Entertainment magazines got a brief break from being preempted in the week ended Aug. 7, which fell between the end of the Democratic National Convention and the start of the Summer Olympic Games in Rio on Aug. 5.
CBS Television Distribution’s Entertainment Tonight — whose executive producer, Brad Bessey, is departing — topped the genre, climbing 4% to a 2.6. CTD’s Inside Edition, which is more news than entertainment, was flat at a second-place 2.5. NBCU’s Access Hollywood, which is on the ground covering the Games in Rio as part of NBCUniversal’s overall efforts, jumped 27% to a 1.4, tying Warner Bros.’ TMZ, which added 8%.
Warner Bros.’ Extra, recovering from multiple preemptions after the political conventions, notched the largest weekly increase in the category and the biggest gain in syndication, adding 33% to a 1.2. Extra also was the only magazine to hold steady compared to last year, while all other magazines declined year to year. Extra will experience wide preemptions during the Olympics, due to its being carried on many NBC affiliates.
CTD’s The Insider grew 25% to a 1.0. Twentieth’s Dish Nation also was unchanged at a 0.8. Trifecta’s Celebrity Page recorded its regular 0.3 for the nineteenth straight week.
In daytime, Disney-ABC’s Live with Kelly grew 4% to a 2.5 to lead the talkers for the ninth week in a row counting ties. Live also led among daytime’s key demographic of women 25-54 at a 1.2.
Back in households, CTD’s Dr. Phil, in repeats for the week, held steady at a second-place 2.4. Warner Bros.’ Ellen DeGeneres stood pat at a 1.6, remaining at its season low for the second week in a row.
NBCU’s Maury, which usually rises in the summer, sank 7% to a new series-low 1.4. NBCU’s Steve Harvey also stumbled 7% to a 1.3, that show’s lowest rating since the week ending Sept. 8, 2013. NBCU’s Steve Wilkos and CTD’s Rachael Ray remained at a 1.2. SPT’s Dr. Oz, which began operating in 2009, fell 8% to a new series low 1.1 to tie Debmar-Mercury’s WendyWilliams and NBCU’s JerrySpringer, both of which were flat. CTD’s TheDoctors got a 13% infusion, rebounding to a 0.9 in households, while strengthening 25% in the demo to a 0.5, despite being in repeats for the week.
Warner Bros.’ The Real, which is renewed for two more seasons, dropped 14% to a new series-low 0.6, tying NBCU’s out-of-production and canceled Meredith Vieira, which recovered 20%, or one-tenth of a ratings point, to a 0.6. Year to year, both shows were down 25%.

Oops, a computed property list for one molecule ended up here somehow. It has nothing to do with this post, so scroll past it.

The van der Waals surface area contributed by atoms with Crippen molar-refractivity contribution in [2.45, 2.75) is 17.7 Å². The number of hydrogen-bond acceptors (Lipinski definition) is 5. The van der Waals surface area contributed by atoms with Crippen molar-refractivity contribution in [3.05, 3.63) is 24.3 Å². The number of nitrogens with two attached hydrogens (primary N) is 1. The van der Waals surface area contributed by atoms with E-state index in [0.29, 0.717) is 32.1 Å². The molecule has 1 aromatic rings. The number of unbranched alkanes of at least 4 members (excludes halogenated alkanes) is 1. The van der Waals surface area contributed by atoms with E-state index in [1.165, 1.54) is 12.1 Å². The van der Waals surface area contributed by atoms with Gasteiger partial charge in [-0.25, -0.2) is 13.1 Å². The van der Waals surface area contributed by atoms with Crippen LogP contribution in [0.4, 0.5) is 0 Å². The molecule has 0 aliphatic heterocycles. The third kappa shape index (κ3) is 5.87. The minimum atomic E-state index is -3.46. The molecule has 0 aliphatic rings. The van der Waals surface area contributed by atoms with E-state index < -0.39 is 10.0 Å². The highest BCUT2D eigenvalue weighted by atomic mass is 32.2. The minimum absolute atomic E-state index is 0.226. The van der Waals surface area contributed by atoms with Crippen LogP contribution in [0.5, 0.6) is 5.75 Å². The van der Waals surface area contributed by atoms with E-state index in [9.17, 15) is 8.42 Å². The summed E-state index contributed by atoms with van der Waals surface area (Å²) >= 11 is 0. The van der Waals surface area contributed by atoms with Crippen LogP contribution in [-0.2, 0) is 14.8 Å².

Warner Bros.’ Crime Watch Daily, the sole survivor among this year’s rookies, held steady at a 0.8 with encore telecasts. Departing newcomers Disney-ABC’s FABLife and NBCU’s Crazy Talk both were flat at a 0.6 and 0.4.
CTD’s Judge Judy added 2% to lead the courts and all of syndication with a four-week high 6.5, even though the show was in repeats for the week. CTD’s Hot Bench, also in reruns, gained 5% to a 2.2 and ranked fourth among daytime strips, behind Judy, Phil and Live for the 14th straight week.
Warner Bros.’ People’s Court and Judge Mathis each stayed put at a 1.6 and 1.3, respectively. Twentieth’s Divorce Court recovered 22% to a 1.1. Trifecta’s Judge Faith rebounded 14% to a 0.8.
Debmar-Mercury’s Family Feud slipped 3% to a 6.4, putting it in second place in all of syndication behind Judge Judy but in thegame lead for the 15th week in a row.
CTD’s Wheel of Fortune added 4% to a 5.4, after dropping to nearly a four-year low in the prior week. CTD’s Jeopardy! inched up 2% to a 5.2. Debmar-Mercury’s Celebrity Name Game held steady at a 1.3. Disney-ABC’s Who Wants to Be a Millionaire remained at a 1.2 for the fifth week in a row.
MGM’s RightThisMinute was unchanged for the week at a 1.0.
Warner Bros.’ off-net leader The Big Bang Theory advanced 6% to a 5.0. Twentieth’s ModernFamily was flat at a 2.6. Warner Bros.’ Two and a Half Men moved up 4% to a 2.4. Twentieth’s Family Guy, Warner Bros.’ 2 Broke Girls, Warner Bros.’ Mike & Molly and SPT’s Seinfeld all were steady at a 2.1, 1.9, 1.8 and 1.6, respectively. Twentieth’s The Cleveland Show closed 12% lower at a 1.5, tying Twentieth’s How I Met Your Mother, which stood pat, and Twentieth’s King of the Hill, which climbed 7% to a new season high.
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Contributing editor Paige Albiniak has been covering the business of television for nearly 25 years. She is a longtime contributor to Next TV, Broadcasting + Cable and Multichannel News. She concurrently serves as editorial director for entertainment marketing association Promax. She has written for such publications as TVNewsCheck, The New York Post, Variety, CBS Watch and more. Albiniak was B+C’s Los Angeles bureau chief from September 2002 to 2004, and an associate editor covering Congress and lobbying for the magazine in Washington, D.C., from January 1997-September 2002.